Speed Reads

Havana Mights

In 1959, Fidel Castro promised 'free elections' within a year. He never delivered.

Fidel Castro, whose death was announced Saturday, will not be remembered as a great believer in democracy. When Castro and his rebels overthrew longtime dictator Fulgencio Batista's government on New Year's Day 1959, Cuba was largely a gambling and nightlife mecca for wealthy Americans run by Batista and the U.S. mafia — events partially fictionalized in The Godfather Part II.

Castro crushed dissent, did not allow a free press or fair and open elections, and ruled Cuba until handing power to his brother Raul in 2008. He did not believe in American-style democracy, he told Barbara Walters in 1977, and his government outlasted 10 U.S. presidential administrations. But in February 1959, in an interview where Ed Sullivan hailed Castro as Cuba's George Washington, Castro said Cuba would have no more dictators. In a BBC News interview from January 1959 unearthed in a 2011 documentary, Castro said, "I would think that in 18 months, about, we will have free elections — less than one year."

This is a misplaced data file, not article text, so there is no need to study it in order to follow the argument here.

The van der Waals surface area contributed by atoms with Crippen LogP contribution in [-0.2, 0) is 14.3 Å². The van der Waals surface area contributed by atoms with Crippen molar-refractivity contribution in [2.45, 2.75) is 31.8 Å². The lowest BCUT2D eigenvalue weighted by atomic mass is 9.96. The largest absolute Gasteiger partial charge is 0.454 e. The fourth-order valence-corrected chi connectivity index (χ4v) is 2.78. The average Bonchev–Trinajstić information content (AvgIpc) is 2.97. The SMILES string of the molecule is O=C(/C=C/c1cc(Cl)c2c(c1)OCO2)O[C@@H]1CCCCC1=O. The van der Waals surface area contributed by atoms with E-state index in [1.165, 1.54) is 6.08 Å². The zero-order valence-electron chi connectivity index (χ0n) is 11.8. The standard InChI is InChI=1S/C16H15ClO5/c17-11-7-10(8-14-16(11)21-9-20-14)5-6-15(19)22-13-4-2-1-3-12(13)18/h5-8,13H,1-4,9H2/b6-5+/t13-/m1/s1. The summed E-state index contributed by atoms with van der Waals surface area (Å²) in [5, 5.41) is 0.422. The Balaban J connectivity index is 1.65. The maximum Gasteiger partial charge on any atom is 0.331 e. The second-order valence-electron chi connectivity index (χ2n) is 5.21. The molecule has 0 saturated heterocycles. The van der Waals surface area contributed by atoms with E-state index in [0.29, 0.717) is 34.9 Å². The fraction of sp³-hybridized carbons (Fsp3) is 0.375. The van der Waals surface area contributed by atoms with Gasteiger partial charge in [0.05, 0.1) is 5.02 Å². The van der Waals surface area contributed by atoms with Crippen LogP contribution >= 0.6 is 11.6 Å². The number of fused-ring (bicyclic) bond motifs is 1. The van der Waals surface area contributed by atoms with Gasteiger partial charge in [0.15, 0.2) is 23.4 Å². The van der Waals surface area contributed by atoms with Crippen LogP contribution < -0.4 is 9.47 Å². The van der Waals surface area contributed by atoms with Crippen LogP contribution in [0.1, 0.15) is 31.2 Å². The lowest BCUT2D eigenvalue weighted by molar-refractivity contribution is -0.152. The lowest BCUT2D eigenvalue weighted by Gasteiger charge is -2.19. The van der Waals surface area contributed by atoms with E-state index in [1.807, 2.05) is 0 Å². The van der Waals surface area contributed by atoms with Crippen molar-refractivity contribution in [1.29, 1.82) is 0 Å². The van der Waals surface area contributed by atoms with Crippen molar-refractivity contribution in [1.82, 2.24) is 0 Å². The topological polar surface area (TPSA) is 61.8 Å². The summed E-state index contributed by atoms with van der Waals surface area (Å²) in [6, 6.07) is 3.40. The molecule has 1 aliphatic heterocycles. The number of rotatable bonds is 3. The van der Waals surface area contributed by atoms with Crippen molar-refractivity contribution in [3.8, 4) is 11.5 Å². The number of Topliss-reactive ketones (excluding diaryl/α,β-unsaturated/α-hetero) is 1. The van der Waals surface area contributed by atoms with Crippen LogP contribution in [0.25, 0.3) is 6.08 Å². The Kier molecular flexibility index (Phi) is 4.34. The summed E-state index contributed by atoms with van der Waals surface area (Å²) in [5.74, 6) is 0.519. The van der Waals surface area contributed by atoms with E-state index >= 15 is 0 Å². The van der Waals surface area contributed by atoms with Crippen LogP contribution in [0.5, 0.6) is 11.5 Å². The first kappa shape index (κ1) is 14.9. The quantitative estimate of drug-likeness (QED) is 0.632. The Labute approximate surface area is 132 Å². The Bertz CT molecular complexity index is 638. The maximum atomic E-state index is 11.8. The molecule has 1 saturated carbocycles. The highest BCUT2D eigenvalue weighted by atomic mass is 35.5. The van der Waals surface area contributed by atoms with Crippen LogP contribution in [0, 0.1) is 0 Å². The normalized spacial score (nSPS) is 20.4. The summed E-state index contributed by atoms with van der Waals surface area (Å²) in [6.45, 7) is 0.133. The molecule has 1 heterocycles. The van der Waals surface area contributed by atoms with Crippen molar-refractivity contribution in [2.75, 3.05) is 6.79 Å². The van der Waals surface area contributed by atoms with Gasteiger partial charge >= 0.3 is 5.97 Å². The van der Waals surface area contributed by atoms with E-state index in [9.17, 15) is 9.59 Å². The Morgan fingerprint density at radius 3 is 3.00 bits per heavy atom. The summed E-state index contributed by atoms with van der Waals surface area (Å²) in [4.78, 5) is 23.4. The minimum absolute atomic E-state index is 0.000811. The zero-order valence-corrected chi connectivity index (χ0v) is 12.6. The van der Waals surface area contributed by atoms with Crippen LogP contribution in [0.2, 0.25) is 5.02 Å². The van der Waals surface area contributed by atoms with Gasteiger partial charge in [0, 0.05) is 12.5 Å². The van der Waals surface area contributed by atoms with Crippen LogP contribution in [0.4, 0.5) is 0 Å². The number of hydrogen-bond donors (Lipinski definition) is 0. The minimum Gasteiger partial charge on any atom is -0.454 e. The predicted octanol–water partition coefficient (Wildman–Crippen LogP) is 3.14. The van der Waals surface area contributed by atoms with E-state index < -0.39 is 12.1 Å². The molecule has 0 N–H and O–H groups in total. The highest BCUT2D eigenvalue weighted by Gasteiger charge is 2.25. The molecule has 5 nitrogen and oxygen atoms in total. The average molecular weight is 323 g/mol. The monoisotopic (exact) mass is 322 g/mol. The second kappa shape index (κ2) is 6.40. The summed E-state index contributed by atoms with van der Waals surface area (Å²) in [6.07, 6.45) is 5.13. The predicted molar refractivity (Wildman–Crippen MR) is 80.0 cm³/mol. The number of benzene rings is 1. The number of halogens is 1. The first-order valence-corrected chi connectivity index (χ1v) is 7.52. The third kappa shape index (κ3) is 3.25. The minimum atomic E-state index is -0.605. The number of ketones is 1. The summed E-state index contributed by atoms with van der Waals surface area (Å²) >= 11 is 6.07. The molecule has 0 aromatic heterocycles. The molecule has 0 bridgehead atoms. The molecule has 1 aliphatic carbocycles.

Castro also said that he wouldn't shave his beard to please the American tourists the American interviewer said would flock to Castro's Cuba, and said "of course" he wanted to see gambling stopped altogether, and there would be "no casinos for the Cuban people" and "only for tourists if the government agrees with that." Castro's government has not agreed, and gambling is illegal in Cuba. President-elect Donald Trump, who had nothing nice to say about Castro upon his death, sent representatives from his Trump Hotels & Casino Resorts business to Havana to see about developing some sort of resort during a brief thawing of ties in 1998, Newsweek reports, possibly breaking U.S. law to do so. In March, Trump said he would like to open a hotel in Cuba "at the right time, when we're allowed to do it."